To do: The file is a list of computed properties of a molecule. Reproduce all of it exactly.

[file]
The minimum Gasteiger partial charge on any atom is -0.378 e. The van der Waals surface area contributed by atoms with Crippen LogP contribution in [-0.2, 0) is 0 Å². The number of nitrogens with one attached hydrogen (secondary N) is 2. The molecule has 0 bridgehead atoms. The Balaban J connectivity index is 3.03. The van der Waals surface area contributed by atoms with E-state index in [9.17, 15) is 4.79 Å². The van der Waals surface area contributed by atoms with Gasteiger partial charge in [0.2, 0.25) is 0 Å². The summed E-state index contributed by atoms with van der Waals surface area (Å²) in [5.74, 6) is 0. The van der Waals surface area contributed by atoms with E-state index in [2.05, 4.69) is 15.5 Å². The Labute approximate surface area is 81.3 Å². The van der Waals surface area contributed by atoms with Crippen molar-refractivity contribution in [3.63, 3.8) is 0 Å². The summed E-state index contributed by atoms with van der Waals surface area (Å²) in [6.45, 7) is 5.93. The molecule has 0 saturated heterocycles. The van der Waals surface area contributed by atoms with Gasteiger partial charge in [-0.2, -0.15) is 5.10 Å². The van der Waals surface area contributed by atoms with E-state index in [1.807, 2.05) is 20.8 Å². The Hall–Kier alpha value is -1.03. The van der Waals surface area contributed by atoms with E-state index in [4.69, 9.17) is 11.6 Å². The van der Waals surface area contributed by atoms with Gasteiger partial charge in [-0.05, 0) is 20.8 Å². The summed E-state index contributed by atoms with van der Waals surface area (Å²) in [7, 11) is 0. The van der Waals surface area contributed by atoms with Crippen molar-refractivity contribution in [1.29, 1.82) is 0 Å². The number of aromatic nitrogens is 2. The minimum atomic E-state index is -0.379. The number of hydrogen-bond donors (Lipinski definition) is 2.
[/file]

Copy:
The minimum Gasteiger partial charge on any atom is -0.378 e. The van der Waals surface area contributed by atoms with Crippen LogP contribution in [-0.2, 0) is 0 Å². The number of nitrogens with one attached hydrogen (secondary N) is 2. The molecule has 0 bridgehead atoms. The Balaban J connectivity index is 3.03. The van der Waals surface area contributed by atoms with E-state index in [9.17, 15) is 4.79 Å². The van der Waals surface area contributed by atoms with Gasteiger partial charge in [0.2, 0.25) is 0 Å². The summed E-state index contributed by atoms with van der Waals surface area (Å²) in [5.74, 6) is 0. The van der Waals surface area contributed by atoms with E-state index in [2.05, 4.69) is 15.5 Å². The Labute approximate surface area is 81.3 Å². The van der Waals surface area contributed by atoms with Crippen molar-refractivity contribution in [3.63, 3.8) is 0 Å². The summed E-state index contributed by atoms with van der Waals surface area (Å²) in [6.45, 7) is 5.93. The molecule has 0 saturated heterocycles. The van der Waals surface area contributed by atoms with Gasteiger partial charge in [-0.2, -0.15) is 5.10 Å². The van der Waals surface area contributed by atoms with E-state index in [1.807, 2.05) is 20.8 Å². The Hall–Kier alpha value is -1.03. The van der Waals surface area contributed by atoms with E-state index in [4.69, 9.17) is 11.6 Å². The van der Waals surface area contributed by atoms with Gasteiger partial charge in [-0.05, 0) is 20.8 Å². The summed E-state index contributed by atoms with van der Waals surface area (Å²) in [7, 11) is 0. The van der Waals surface area contributed by atoms with Crippen molar-refractivity contribution in [1.29, 1.82) is 0 Å². The number of aromatic nitrogens is 2. The minimum atomic E-state index is -0.379. The number of hydrogen-bond donors (Lipinski definition) is 2.